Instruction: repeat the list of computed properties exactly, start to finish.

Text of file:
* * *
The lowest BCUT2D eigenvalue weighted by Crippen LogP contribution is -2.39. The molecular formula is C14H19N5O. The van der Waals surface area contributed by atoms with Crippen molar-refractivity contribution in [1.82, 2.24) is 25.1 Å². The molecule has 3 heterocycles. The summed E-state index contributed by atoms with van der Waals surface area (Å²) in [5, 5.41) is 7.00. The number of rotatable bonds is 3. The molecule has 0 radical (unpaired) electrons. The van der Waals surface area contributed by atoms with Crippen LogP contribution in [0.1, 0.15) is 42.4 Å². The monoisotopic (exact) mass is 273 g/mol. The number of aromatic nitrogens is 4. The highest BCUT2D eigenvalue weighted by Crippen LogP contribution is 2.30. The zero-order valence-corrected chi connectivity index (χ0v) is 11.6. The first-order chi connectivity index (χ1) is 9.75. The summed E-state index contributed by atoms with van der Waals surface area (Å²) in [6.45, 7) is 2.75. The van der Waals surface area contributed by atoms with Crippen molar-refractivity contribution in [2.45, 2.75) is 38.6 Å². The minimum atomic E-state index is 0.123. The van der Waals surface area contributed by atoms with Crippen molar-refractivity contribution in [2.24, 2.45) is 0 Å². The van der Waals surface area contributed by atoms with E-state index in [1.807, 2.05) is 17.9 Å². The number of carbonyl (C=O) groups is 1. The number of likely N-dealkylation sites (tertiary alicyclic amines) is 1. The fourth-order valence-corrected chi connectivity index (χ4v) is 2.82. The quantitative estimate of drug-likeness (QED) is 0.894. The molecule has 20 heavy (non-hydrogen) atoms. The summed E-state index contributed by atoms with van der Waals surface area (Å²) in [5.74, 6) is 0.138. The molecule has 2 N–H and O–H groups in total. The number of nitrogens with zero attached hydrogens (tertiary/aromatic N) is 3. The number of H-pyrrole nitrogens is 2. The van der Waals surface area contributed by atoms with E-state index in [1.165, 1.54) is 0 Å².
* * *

The lowest BCUT2D eigenvalue weighted by Crippen LogP contribution is -2.39. The molecular formula is C14H19N5O. The van der Waals surface area contributed by atoms with Crippen molar-refractivity contribution in [1.82, 2.24) is 25.1 Å². The molecule has 3 heterocycles. The summed E-state index contributed by atoms with van der Waals surface area (Å²) in [5, 5.41) is 7.00. The number of rotatable bonds is 3. The molecule has 0 radical (unpaired) electrons. The van der Waals surface area contributed by atoms with Crippen LogP contribution in [0.1, 0.15) is 42.4 Å². The monoisotopic (exact) mass is 273 g/mol. The number of aromatic nitrogens is 4. The highest BCUT2D eigenvalue weighted by Crippen LogP contribution is 2.30. The zero-order valence-corrected chi connectivity index (χ0v) is 11.6. The first-order chi connectivity index (χ1) is 9.75. The summed E-state index contributed by atoms with van der Waals surface area (Å²) in [6.45, 7) is 2.75. The van der Waals surface area contributed by atoms with Crippen molar-refractivity contribution in [2.45, 2.75) is 38.6 Å². The minimum atomic E-state index is 0.123. The van der Waals surface area contributed by atoms with Crippen molar-refractivity contribution in [2.24, 2.45) is 0 Å². The van der Waals surface area contributed by atoms with E-state index in [1.807, 2.05) is 17.9 Å². The number of carbonyl (C=O) groups is 1. The number of likely N-dealkylation sites (tertiary alicyclic amines) is 1. The fourth-order valence-corrected chi connectivity index (χ4v) is 2.82. The quantitative estimate of drug-likeness (QED) is 0.894. The molecule has 20 heavy (non-hydrogen) atoms. The summed E-state index contributed by atoms with van der Waals surface area (Å²) in [5.74, 6) is 0.138. The molecule has 2 N–H and O–H groups in total. The number of nitrogens with zero attached hydrogens (tertiary/aromatic N) is 3. The number of H-pyrrole nitrogens is 2. The van der Waals surface area contributed by atoms with E-state index in [1.165, 1.54) is 0 Å².